Cream of tartar and baking powder have a lot in common. You should have them both on hand if you bake pastries regularly. While these two ingredients share some of the same properties, there are some significant differences between them and how they are used. Read on to see how cream of tartar and baking powder compare to each other.
Table of Contents
- How are cream of tartar and baking powder different?
- Can you use cream of tartar in place of baking powder? And vice versa?
- When should you use cream of tartar? And when should you use baking powder?
- Must-read related posts
How are cream of tartar and baking powder different?
The main difference between cream of tartar and baking powder has to do what makes up each of these leavening agents. Cream of tartar consists of tartaric acid, which is a wine-making byproduct. It is also called potassium bitartrate.
Tartaric acid is what is left behind on the insides of wine barrels after the wine has been drained from them. Its benefits include stabilizing egg whites so that they can be whipped for longer without collapsing. The result is that your baked goods have finer air bubbles that are more evenly distributed so that the baked item will have a more refined texture. In addition, cream of tartar affects the pigments in flour to make them appear whiter. An angel food cake or meringue made with cream of tartar will have a whiter appearance than one made without it.
Baking powder contains cream of tartar along with baking soda. The cream of tartar reacts with the baking soda to release carbon dioxide bubbles that result in its leavening action.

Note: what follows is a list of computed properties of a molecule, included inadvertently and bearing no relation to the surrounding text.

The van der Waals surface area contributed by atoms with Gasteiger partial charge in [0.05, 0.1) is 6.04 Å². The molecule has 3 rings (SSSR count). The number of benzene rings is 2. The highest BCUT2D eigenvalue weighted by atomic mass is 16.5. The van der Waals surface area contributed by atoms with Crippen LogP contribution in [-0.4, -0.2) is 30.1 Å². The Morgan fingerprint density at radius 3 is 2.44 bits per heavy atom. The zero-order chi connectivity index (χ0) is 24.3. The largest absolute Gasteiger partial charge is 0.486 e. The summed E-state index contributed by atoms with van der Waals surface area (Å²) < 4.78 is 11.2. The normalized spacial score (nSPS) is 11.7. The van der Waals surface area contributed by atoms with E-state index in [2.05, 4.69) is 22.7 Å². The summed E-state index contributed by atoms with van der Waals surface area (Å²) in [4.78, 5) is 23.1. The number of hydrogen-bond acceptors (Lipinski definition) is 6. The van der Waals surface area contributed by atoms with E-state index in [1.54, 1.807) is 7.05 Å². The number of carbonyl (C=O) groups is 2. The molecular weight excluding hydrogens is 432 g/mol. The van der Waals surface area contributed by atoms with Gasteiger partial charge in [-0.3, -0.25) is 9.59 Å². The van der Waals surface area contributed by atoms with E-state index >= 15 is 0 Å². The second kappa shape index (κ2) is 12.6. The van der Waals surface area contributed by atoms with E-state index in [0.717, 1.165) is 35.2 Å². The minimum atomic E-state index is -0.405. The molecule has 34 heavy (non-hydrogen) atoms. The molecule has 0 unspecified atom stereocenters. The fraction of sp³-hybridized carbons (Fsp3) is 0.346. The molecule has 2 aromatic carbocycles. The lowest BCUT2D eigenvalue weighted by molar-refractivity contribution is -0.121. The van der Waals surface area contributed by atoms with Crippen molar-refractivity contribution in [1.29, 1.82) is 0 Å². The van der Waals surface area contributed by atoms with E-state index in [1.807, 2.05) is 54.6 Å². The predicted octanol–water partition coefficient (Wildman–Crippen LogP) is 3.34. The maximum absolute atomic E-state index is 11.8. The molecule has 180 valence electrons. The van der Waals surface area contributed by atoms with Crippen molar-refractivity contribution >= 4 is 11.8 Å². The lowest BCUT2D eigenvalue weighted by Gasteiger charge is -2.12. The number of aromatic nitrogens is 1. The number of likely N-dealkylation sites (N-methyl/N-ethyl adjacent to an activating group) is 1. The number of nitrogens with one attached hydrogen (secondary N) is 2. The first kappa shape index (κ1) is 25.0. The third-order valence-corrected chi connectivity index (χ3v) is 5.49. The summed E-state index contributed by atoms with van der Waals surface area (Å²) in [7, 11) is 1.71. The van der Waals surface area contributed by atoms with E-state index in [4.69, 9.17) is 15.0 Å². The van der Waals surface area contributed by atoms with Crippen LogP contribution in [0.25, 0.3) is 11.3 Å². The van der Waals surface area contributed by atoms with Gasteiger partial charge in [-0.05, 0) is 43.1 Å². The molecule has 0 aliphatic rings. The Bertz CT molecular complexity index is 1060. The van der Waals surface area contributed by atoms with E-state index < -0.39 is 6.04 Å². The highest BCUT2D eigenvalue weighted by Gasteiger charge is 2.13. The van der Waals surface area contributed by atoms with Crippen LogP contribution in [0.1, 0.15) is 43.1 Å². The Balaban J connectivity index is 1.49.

Can you use cream of tartar in place of baking powder? And vice versa?
Cream of tartar makes a good substitute for baking powder in certain baking applications. In fact, you can make a form of baking powder by combining cream of tartar with baking soda. Combine 1/4 teaspoon of baking soda with 1/2 teaspoon cream of tartar and use that to replace a teaspoon of baking powder.
Similarly, you can use baking powder to replace cream of tartar in recipes that require both cream of tartar and baking soda. Simply reverse the formula above by adding a teaspoon of baking powder in place of each 1/4 teaspoon of baking powder and 1/2 teaspoon of cream of tartar required in the recipe.
When using cream of tartar and baking soda in place of baking powder, add 1/4 teaspoon of cornstarch to the mix. This is especially important if you do not plan to use it immediately. Moisture is what causes the two ingredients to react and release carbon dioxide. Moisture in the air can cause them to release carbon dioxide before you need them to; the cornstarch helps to prevent this.
Note that baking powder only works as a substitute in recipes that include both cream of tartar and baking soda. Cream of tartar by itself will not be a good substitute for baking powder, nor will baking powder be a good substitute for cream of tartar without baking soda.
–> Learn More: What’s A Good Cream Of Tartar Substitute?
When should you use cream of tartar? And when should you use baking powder?
Add cream of tartar when whipping egg whites to make baked goods like meringues and angel food cake. It helps to stabilize the egg whites so that they are better able to hold in water and air. Its use as an egg white stabilizer is arguably the most common application for this ingredient.
Cream of tartar also has other applications beyond baking. It can be added to certain steamed or boiled vegetables to help them keep their color. It does this by lowering the pH in the water used to cook them.
Baking powder’s main use is as an all-purpose leavening agent for everything from cakes to biscuits.